Clinical measures for investigating hidden hearing loss

  • Pernille Holtegaard Hearing Systems, Department of Electrical Engineering, Technical University of Denmark, Kgs. Lyngby, Denmark
  • Josefine J. Jensen Department of Nordic Studies and Linguistics, Copenhagen University, Copenhagen, Denmark
  • Bastian Epp Hearing Systems, Department of Electrical Engineering, Technical University of Denmark, Kgs. Lyngby, Denmark
Keywords: Hidden hearing loss, Auditory brainstem response, noise-induced neural degeneration, Speech recognition in noise, Tinnitus

Abstract

The present study compared clinical measures of auditory function in two listener groups prone to hidden hearing loss relative to a control group: a) listeners with tinnitus, and b) listeners with a history of noise-exposure. Auditory brainstem response (ABR) wave I, III and V were measured in response to a 4-kHz tone burst to quantify the level-growth of wave I and the amplitude difference between waves I-III and I-V. In addition, speech-in-noise performance using “Dantale I” and the Danish hearing in noise test (HINT) were assessed. The ABR wave-I level growth showed no difference between the tinnitus-, noise-exposed- and control group. The listeners with tinnitus had, however, significantly larger wave I-III differences indicating a gain at brainstem level. While the ABR results support that the wave I-III difference can be used as a physiological indicator of tinnitus, none of the applied audiological methods show signs of a noise-induced hidden hearing loss in the tested listener groups.

References

Bramhall, N.F., Konrad-Martin, D., McMillan, G.P., and Griest, S.E. (2017). “Auditory brainstem response altered in humans with noise exposure despite normal outer hair cell function,” Ear Hearing, 38, E1-E12. doi: 10.1097/AUD.0000000000000370.

Costalupes, J.A., Young, E.D., and Gibson, D.J. (1984). “Effects of continuous noise backgrounds on rate response auditory nerve fibers in cat,” J. Neurophysiol., 51, 1326-1344.

Elberling, C., Ludvigsen, C., and Lyregaard, P.E. (1989). “DANTALE – a new Danish speech material,” Scand. Audiol., 18, 169-175. doi:10.3109/01050398909070742.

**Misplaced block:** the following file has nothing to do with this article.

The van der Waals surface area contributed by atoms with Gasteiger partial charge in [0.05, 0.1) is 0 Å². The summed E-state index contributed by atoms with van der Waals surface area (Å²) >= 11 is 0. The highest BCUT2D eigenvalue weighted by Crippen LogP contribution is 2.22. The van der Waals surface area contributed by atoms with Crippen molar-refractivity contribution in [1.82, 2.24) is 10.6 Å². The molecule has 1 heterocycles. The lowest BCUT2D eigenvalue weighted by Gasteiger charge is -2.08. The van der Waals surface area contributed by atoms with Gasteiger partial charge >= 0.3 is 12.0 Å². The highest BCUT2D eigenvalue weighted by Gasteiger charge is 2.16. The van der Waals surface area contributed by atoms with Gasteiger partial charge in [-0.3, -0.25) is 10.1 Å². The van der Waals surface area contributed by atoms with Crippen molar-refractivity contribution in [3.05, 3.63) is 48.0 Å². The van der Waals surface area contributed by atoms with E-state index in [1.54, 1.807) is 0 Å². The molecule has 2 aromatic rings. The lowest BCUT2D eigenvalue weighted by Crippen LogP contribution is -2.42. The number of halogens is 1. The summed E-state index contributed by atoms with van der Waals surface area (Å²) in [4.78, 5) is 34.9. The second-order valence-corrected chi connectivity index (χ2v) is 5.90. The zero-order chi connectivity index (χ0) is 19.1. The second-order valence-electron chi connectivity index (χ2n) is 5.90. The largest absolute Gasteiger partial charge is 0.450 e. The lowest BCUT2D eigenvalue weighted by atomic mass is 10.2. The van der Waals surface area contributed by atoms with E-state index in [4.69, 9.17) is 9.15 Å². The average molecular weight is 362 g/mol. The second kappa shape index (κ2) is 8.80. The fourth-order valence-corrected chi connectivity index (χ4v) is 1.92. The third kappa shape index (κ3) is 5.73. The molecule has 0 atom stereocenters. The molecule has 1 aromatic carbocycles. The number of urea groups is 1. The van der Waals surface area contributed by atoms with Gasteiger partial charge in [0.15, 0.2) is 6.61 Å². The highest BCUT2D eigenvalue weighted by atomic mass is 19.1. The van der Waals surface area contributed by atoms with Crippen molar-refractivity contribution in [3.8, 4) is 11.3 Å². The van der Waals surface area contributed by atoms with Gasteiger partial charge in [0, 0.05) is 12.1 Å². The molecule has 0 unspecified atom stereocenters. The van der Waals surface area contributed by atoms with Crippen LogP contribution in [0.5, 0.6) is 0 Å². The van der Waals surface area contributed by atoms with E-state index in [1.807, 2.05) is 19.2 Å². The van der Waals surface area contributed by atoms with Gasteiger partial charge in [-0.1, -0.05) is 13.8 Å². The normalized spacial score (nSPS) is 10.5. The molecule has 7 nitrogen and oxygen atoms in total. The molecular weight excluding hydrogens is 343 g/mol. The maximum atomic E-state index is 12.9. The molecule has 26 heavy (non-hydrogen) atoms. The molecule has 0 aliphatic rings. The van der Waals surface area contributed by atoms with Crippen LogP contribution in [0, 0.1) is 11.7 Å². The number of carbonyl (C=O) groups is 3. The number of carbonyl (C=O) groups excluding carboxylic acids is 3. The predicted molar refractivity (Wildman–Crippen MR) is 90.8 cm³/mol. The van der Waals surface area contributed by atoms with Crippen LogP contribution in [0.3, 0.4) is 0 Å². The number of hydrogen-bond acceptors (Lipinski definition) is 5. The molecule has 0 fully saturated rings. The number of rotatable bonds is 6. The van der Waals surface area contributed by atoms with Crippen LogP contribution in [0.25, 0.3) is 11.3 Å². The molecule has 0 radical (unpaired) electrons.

Furman, A.C., Kujawa, S.G., and Liberman M.C. (2013). “Noise induced cochlear neuropathy is selective for fibers with low spontaneous rates,” J. Neurophysiol., 110, 577-586.

Hickox, A.E., and Liberman, M.C. (2014). “Is noise-induced cochlear neuropathy key to the generation of hyperacusis or tinnitus?” J. Neurophysiol., 111, 552-564.

Knipper, M., Dijk, P.V., Nunes, I., Rüttiger, L., and Zimmermann, U. (2013). “Advances in the neurobiology of hearing disorder: Recent developments regarding the basis of tinnitus and hyperacusis,” Prog. Neurobiol., 111, 17-33.

Kujawa, S.G., and Liberman, M.C. (2009). “Adding insult to injury: Cochlear nerve degeneration after “temporary” noise-induced hearing loss,” J. Neurosci., 29, 14077-14085.

Lawner, B.E., Harding, G.W., and Bohne, B.A. (1997). “Time course of nerve-fiber regeneration in the noise damaged mammalian cochlea,” Int. J. Dev. Neurosci., 15, 601-617.

Liberman, M.C. (1978). “Auditory-nerve response from cats raised in a low-noise chamber,” J. Acoust. Soc. Am., 63, 442-455.

Liberman, M.C., Epstein, M.J., Cleveland, S.S., Wang, H., and Maison, S.F. (2016). “Toward a differential diagnosis of hidden hearing loss in humans,” PLoS ONE, 11, e0162726. doi: 10.1371/journal.pone.0162726.

Nielsen, J.B., and Dau, T. (2009). “Development of a Danish speech intelligibility test,” Int. J. Audiol., 48, 729-741. doi: 10.1080/14992020903019312

Prendergast, G., Guest, H., Munro, K.J., Kluk, K., Leger, A., Hall, D.A., Heinz, G.A., and Plack, C.J. (2017). “Effects of noise exposure on young adults with normal audio-grams I: Electrophysiology,” Hear. Res., 344, 68-81. doi: 10.1016/j.heares.2016.10.028

Puel, J.L., Bobbin, R.P., and Fallon, M. (1988). “The active process is affected first by intense sound exposure,” Hear. Res., 37, 53-64.

Schaette, R., and McAlpine, D. (2011). “Tinnitus with a normal audiogram: Physiological evidence for hidden hearing loss and computational model,” Eur. J. Neurosci., 23, 3124-3138.

Stamper, G.C., and Johnson, T.A. (2015). “Letter to the Editor: Examination of potential sex influences in
Stamper, G.C & Johnson, T.A. (2015). Auditory function in normal-hearing, noise-exposed human ears, Ear Hearing, 36, 172-184,” Ear Hearing, 36, 738-740. doi: 10.1097/AUD.0000000000000228

Taberner, A.M., and Liberman, M.C. (2005). “Response properties of single auditory nerve fibers in the mouse,” J. Neurophysiol., 93, 557-569.

Zhao, F., and Stephens, D. (1996). “Hearing complaints of patients with King- Kopetzky Syndrome (obscure auditory dysfunction),” Br. J. Audiol., 30, 397-402.
Published
2018-02-06
How to Cite
Holtegaard, P., Jensen, J., & Epp, B. (2018). Clinical measures for investigating hidden hearing loss. Proceedings of the International Symposium on Auditory and Audiological Research, 6, 199-206. Retrieved from https://proceedings.isaar.eu/index.php/isaarproc/article/view/2017-24
Section
2017/4. Assessment of specific auditory functions and hearing ability